The Monstrumologist
Page 29

 Rick Yancey

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“Where is the witness?” he asked.
We paused in the yard to clear our lungs of death’s foul miasma and for the constable to refill his pipe. His face was flushed, and the fingers holding the match quivered as he lowered the flame to the alabaster bowl.
“I must confess to you, Warthrop, this is wholly outside the range of my experience.”
Morgan’s gaze strayed to the words etched over the rectory door. The Lord is my shepherd. He did not appear comforted. Indeed, he seemed shaken to his spiritual marrow. As the town constable he had witnessed more than his fair share of man’s inhumanity to man, from petty thievery to malicious battery. None of it had prepared him, however, for this naked confrontation with gross injustice, this horrific reminder that despite all the honors with which we shower ourselves, we are, ultimately, fodder, mere meat for the inferior, soulless things of which I dreamt the night before, no less than us the Creator’s children. It could not have been pleasant, for a man of the constable’s limited experience and sensitive temperament, to be confronted with the Anthropophagi’s savage mockery of our human aspirations, our absurd grandiosities and ambitions, our ever-preening pride.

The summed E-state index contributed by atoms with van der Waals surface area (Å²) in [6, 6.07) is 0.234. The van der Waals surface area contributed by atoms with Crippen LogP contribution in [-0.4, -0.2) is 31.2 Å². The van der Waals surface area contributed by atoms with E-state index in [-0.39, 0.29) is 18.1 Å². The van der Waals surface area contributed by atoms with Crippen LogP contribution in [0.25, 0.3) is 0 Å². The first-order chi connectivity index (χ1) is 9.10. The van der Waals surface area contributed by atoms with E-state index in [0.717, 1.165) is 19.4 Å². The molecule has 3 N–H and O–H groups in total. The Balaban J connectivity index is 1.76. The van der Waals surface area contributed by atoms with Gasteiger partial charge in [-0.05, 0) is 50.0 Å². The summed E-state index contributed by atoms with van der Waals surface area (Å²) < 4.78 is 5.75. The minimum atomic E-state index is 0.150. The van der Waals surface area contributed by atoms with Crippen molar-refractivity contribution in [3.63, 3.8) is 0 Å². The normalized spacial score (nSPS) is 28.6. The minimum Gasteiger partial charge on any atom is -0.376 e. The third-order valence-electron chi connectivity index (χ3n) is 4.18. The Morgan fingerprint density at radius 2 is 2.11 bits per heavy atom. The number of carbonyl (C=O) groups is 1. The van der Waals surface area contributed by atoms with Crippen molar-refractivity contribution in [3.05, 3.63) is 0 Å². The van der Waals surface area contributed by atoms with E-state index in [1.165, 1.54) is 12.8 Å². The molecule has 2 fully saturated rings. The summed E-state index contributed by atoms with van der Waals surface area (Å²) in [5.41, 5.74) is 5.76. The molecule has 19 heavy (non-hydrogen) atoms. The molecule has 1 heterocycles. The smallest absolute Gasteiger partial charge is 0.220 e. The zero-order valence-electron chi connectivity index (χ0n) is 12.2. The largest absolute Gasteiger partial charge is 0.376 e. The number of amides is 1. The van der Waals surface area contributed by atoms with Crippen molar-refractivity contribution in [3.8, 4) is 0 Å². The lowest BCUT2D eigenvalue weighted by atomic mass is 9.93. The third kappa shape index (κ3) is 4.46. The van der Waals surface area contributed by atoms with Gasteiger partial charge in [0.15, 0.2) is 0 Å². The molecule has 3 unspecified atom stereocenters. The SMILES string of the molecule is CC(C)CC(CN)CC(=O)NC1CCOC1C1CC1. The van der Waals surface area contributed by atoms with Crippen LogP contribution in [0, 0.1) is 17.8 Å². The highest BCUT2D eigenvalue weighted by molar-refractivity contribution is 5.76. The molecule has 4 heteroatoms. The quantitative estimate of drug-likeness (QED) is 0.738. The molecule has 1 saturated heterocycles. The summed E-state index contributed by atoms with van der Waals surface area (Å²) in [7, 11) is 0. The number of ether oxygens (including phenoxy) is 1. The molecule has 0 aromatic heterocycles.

“He’s in the sanctuary,” he said. “This way.”
We followed him down the gravel path toward the little church that faced the lane leading to Old Hill Cemetery Road. Another guard was stationed there. Without a word he stepped aside to let us pass. The interior was cool and dark. The morning light streamed in broken beams through the stained glass of the windows, shafts of blue and green and red cutting through the dusty air. Our footfalls echoed upon the ancient boards. Two shadowy figures slouched in the front pew. Upon our approach, one rose, a rifle in his arms. The other did not move, did not so much as raise his head.